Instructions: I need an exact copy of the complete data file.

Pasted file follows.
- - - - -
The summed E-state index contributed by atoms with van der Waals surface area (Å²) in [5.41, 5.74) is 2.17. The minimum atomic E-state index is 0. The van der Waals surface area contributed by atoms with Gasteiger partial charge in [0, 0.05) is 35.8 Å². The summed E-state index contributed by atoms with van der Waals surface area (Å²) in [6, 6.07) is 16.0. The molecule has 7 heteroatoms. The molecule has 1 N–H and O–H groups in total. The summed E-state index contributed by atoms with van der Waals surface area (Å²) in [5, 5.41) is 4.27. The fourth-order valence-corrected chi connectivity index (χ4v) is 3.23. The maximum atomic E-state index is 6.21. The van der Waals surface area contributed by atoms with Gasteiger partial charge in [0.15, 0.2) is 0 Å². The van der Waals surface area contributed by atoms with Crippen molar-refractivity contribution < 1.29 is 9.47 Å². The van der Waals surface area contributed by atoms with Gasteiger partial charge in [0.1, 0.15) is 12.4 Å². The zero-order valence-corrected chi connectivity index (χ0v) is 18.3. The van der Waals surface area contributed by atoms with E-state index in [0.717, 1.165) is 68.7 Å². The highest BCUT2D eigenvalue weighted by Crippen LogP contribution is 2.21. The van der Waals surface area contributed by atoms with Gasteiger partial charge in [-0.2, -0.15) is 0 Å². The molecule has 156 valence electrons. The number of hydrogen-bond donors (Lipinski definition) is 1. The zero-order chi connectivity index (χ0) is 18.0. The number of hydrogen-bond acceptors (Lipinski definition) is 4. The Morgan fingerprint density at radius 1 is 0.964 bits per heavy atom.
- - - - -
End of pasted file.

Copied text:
The summed E-state index contributed by atoms with van der Waals surface area (Å²) in [5.41, 5.74) is 2.17. The minimum atomic E-state index is 0. The van der Waals surface area contributed by atoms with Gasteiger partial charge in [0, 0.05) is 35.8 Å². The summed E-state index contributed by atoms with van der Waals surface area (Å²) in [6, 6.07) is 16.0. The molecule has 7 heteroatoms. The molecule has 1 N–H and O–H groups in total. The summed E-state index contributed by atoms with van der Waals surface area (Å²) in [5, 5.41) is 4.27. The fourth-order valence-corrected chi connectivity index (χ4v) is 3.23. The maximum atomic E-state index is 6.21. The van der Waals surface area contributed by atoms with Gasteiger partial charge in [0.15, 0.2) is 0 Å². The van der Waals surface area contributed by atoms with Crippen molar-refractivity contribution < 1.29 is 9.47 Å². The van der Waals surface area contributed by atoms with Gasteiger partial charge in [0.1, 0.15) is 12.4 Å². The zero-order valence-corrected chi connectivity index (χ0v) is 18.3. The van der Waals surface area contributed by atoms with E-state index in [0.717, 1.165) is 68.7 Å². The highest BCUT2D eigenvalue weighted by Crippen LogP contribution is 2.21. The van der Waals surface area contributed by atoms with Gasteiger partial charge in [-0.2, -0.15) is 0 Å². The molecule has 156 valence electrons. The number of hydrogen-bond donors (Lipinski definition) is 1. The zero-order chi connectivity index (χ0) is 18.0. The number of hydrogen-bond acceptors (Lipinski definition) is 4. The Morgan fingerprint density at radius 1 is 0.964 bits per heavy atom.